Maybe this just shows how off your perspective is, but you write, “The tax is a boon to high-income taxpayers…[because the] highest earning 1 percent would see their after-tax incomes fall by only 2.1 percent.” That's not a BOON! That just means they're getting smacked less hard! Don't you get it?! Think of it this way. Let's say my house catches fire, and only half of it burns down. Now let's pretend my neighbor's house catches fire, and burns to the ground. Was it a “boon” to only lose half of my house relative to my neighbor? NO! I didn't gain half of a house — that would be a boon. Just because someone loses less doesn't mean they gain.

  5. Anonymous  ::  8:59 pm on April 15th, 2010:

    I think you are missing the context, since in this example middle income taxpayers lose more than 2.1% of after tax income. By your example, the middle income person loses their whole house while the rich person loses the detached garage.
    The analysis in the paper goes on to consider the use of the VAT to replace payroll taxes and corporate income taxes. In the last case, the rich actually gain when this happens.
    The analysis uses an either/or scenario – using the VAT to reduce the deficit OR decrease employer payroll or corporate income taxes. A higher VAT rate could do all three. Such a reform, to be really effective, could do what I suggested above – transfer low rate personal income and employee payroll taxes to a broader business income tax which include all employers (not just corporate ones) with a base expanded to include labor. This would, of course, have no distributional effect – barring a replacement of mortgage and property tax benefits with an expanded child tax credit (by eliminating such credits and moving the exemption for children to a credit, you could give the child credit a monthly value of $500). Only the paperwork burden would shift – which would both improve compliance and reduce burden.
    In the long run, tax increases for debt repayment (rather than simply deficit reduction) must come from upper income tax payers in order to avoid negative growth effects. This is because increases up to balanced budget levels have no multiplier effect (especially if we are borrowing overseas). Reducing the debt, however, would slow the economy if such reduction is broad based, because it would hurt consumption. Taxing the rich takes more from the savings sector, so it does not damage consumption. If debt reduction is important to the nation's health – and if the Japanese and Chinese stop buying the debt, it certainly is – than it needs to be done eventually and the sooner the better.
    Intergenerationally, taxing the rich is a boon to the rich because eventually the children of the rich must absorb both the interest costs or commit assets to debt finance. The poor and the middle class will never, ever, have to pay back the national debt for the same reason that Willie Sutton did not rob the corner lemonade stand (no money).
    Of course, part of Hamiltonian economics is to use state finance to give the wealthy a disproportionate piece of the pie and an interest sinecure – financed by broader based taxation. In its extreme, it creates an aristocracy of debt holders – or did until the income tax was enacted and the debt increased because there was confidence in that tax's ability to bring in cash. Now, for the sake of the progeny of the rich, it is better to use broad based taxes to reduce the deficit in operating programs and high income surtaxes to pay interest, the debt and those military adventures which would have to be debt financed without an income tax.

  6. Anonymous  ::  6:31 pm on April 19th, 2010:

    Absolutely not. Just like when income taxes were originally proposed the public was told that the rate would not go up from it's modest single digit beginnings. If you want to do away with income tax altogether and go with a flat tax, great. But don't screw us with federal income taxes, state income and sales taxes, AND VAT taxes. One tax and EVERYONE pays the same rate AND IT DOESN'T GO UP. Anyone proposing that we need more taxation needs to be dumped 200 miles off the coast wearing a concrete life jacket. How about the government learning to live within it's means instead of writing checks with money they expect to squeeze out of us later? How the hell did our country survive when they weren't taxing everything in sight? I'm just an average guy and don't give a crap about political parties since they lie to us on a regular basis. But I'm absolutely fed up to the point where I have become a seething ball of rage. Woe to the next entity or individual that tries to chisel another penny out of my pocket.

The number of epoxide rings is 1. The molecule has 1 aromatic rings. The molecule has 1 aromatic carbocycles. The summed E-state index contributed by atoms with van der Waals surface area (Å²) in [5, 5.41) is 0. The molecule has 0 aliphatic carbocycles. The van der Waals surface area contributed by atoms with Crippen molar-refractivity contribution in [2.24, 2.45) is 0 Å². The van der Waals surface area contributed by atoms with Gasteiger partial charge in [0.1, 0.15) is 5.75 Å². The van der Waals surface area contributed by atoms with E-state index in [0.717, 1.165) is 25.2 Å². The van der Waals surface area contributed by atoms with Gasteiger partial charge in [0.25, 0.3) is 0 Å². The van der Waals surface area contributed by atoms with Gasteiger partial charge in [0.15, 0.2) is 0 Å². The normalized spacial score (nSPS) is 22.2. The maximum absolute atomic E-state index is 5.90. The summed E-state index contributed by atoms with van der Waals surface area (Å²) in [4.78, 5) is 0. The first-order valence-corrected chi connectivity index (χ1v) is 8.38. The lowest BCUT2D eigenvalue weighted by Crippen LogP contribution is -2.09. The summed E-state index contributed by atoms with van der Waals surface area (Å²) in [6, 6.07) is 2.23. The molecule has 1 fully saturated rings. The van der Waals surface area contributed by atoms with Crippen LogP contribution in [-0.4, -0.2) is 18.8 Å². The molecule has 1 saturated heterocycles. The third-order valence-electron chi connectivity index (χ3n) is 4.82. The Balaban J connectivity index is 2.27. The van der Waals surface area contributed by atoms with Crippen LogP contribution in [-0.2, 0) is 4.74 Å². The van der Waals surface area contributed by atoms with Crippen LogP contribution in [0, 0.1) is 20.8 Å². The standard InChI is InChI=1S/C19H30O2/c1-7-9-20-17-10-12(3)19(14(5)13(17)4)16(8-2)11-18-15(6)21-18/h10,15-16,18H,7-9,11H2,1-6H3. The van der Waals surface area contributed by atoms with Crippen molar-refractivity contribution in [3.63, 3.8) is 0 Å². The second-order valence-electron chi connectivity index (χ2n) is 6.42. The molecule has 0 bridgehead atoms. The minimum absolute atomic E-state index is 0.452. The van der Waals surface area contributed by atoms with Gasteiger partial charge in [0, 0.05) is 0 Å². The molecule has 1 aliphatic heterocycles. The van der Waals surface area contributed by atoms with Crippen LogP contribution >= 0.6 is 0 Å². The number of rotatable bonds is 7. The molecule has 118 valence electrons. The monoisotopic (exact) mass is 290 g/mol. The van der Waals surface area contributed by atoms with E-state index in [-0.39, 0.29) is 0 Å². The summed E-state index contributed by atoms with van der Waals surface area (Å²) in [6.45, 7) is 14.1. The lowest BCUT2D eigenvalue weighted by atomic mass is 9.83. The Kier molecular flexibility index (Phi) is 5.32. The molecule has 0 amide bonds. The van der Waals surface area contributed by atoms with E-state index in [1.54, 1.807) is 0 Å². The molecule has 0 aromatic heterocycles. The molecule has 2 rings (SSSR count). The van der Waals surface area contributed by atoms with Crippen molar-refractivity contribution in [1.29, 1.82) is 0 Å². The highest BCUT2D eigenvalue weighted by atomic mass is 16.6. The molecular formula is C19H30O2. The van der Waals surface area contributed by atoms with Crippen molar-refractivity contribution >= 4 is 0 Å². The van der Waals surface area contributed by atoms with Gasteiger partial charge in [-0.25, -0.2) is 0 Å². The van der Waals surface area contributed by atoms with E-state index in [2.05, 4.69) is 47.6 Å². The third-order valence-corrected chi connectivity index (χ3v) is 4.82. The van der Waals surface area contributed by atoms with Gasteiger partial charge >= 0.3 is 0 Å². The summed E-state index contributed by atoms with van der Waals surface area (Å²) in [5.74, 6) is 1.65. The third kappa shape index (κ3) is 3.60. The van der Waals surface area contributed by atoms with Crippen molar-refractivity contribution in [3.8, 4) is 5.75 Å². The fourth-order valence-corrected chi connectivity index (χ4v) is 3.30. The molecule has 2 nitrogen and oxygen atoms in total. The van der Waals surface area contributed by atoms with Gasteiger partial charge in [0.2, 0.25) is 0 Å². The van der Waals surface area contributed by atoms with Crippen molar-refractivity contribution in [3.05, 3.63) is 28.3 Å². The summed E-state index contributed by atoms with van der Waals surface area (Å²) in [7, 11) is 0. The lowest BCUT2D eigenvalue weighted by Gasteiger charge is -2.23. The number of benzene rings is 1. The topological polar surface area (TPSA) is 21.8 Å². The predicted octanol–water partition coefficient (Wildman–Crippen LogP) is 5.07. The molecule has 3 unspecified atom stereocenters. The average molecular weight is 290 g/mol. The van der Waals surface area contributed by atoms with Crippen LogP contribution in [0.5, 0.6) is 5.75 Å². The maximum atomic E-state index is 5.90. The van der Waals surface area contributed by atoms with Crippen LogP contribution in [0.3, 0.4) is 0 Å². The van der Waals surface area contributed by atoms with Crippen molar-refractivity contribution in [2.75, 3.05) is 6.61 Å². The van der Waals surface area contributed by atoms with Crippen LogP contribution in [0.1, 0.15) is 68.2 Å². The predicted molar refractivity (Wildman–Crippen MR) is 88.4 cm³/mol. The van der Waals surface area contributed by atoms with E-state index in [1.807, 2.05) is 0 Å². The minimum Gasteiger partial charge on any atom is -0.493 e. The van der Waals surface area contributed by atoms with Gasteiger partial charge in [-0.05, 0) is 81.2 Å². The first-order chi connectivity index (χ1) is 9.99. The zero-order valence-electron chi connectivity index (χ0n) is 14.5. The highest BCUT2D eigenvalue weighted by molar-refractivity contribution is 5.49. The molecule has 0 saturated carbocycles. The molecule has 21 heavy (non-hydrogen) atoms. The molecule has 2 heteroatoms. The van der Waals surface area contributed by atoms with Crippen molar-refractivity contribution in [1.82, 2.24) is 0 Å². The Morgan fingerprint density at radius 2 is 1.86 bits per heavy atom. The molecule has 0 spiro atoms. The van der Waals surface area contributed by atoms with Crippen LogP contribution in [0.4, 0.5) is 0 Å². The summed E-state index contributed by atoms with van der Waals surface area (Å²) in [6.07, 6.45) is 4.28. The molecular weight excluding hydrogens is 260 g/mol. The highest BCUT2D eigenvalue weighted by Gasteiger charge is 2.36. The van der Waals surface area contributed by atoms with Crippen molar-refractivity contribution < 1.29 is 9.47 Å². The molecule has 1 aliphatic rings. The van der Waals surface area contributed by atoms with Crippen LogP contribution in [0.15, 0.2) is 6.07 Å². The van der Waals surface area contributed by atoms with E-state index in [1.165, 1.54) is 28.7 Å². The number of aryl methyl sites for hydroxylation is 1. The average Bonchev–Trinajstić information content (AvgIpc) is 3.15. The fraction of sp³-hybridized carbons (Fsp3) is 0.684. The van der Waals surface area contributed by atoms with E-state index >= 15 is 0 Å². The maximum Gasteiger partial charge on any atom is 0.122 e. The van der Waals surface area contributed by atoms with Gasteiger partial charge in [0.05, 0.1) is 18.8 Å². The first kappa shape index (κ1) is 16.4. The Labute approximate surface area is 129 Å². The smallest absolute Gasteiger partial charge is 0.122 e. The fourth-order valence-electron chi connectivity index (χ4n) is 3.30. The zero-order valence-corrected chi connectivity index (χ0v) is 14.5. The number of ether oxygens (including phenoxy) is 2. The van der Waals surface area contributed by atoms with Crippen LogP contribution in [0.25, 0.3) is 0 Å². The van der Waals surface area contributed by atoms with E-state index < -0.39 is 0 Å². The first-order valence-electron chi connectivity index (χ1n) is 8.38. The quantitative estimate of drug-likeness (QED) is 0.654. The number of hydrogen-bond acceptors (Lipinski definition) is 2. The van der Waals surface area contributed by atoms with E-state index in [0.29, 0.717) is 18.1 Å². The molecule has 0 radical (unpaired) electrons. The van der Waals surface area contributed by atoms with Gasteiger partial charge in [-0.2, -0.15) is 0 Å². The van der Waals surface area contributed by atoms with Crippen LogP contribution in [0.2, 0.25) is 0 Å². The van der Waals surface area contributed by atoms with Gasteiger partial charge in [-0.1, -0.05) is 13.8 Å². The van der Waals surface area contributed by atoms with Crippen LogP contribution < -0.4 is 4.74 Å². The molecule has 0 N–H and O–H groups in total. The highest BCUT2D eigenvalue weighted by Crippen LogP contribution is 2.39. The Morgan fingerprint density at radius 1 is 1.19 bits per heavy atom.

7. Anonymous  ::  8:54 pm on April 19th, 2010:

    Our country barely survived it cycle of booms and bust and its dependence on slave labor. One of the things that helped stop that scandal was a progressive income tax.
    If you are paying income tax, you make an above average income. If everyone paid their employees an average wage, there would be no need for redistribution through the tax system – an honest wage being that the employee's kids have as good a standard of living as the employer's kids. The market for wages does not do that, so governmental action is justified in this area.

  8. Anonymous  ::  10:48 pm on April 19th, 2010:

    The income tax can never be dispensed with until the national debt is paid in full (including all trust funds and the share owned by the Federal Reserve).
    As it is now, we actually have a mostly flat tax for income over $50K a year. As payroll taxes wane as a percentage of taxation they are replaced by higher progressive income tax rates. Every time someone named Bush becomes President, we have had a flat tax of about 31%, all things considered. If you wish a slightly higher flat tax, we can do subsidies for the poor outside the tax code – which would be essential if you take away 31% of their already meager incomes. You could also split the tax into 15% employee, 15% employer, no exclusions – including on wages for employers and with the self employed paying both so that they aren't using self-employment to dodge what they would otherwise pay.
    Of course, after the debt is paid off, I would be perfectly fine with a 30% employee-levee or VAT with no visible taxation. You could also do it as a Fair Tax, but then you would get nasty distortions and would require a higher rate unless the debt were paid off first in order to make up for Neil Boortz's ignorance on how and why government should be taxed under a consumption tax (since if you followed his plan, you would have to increase all government spending by 30% to buy the same amount of services).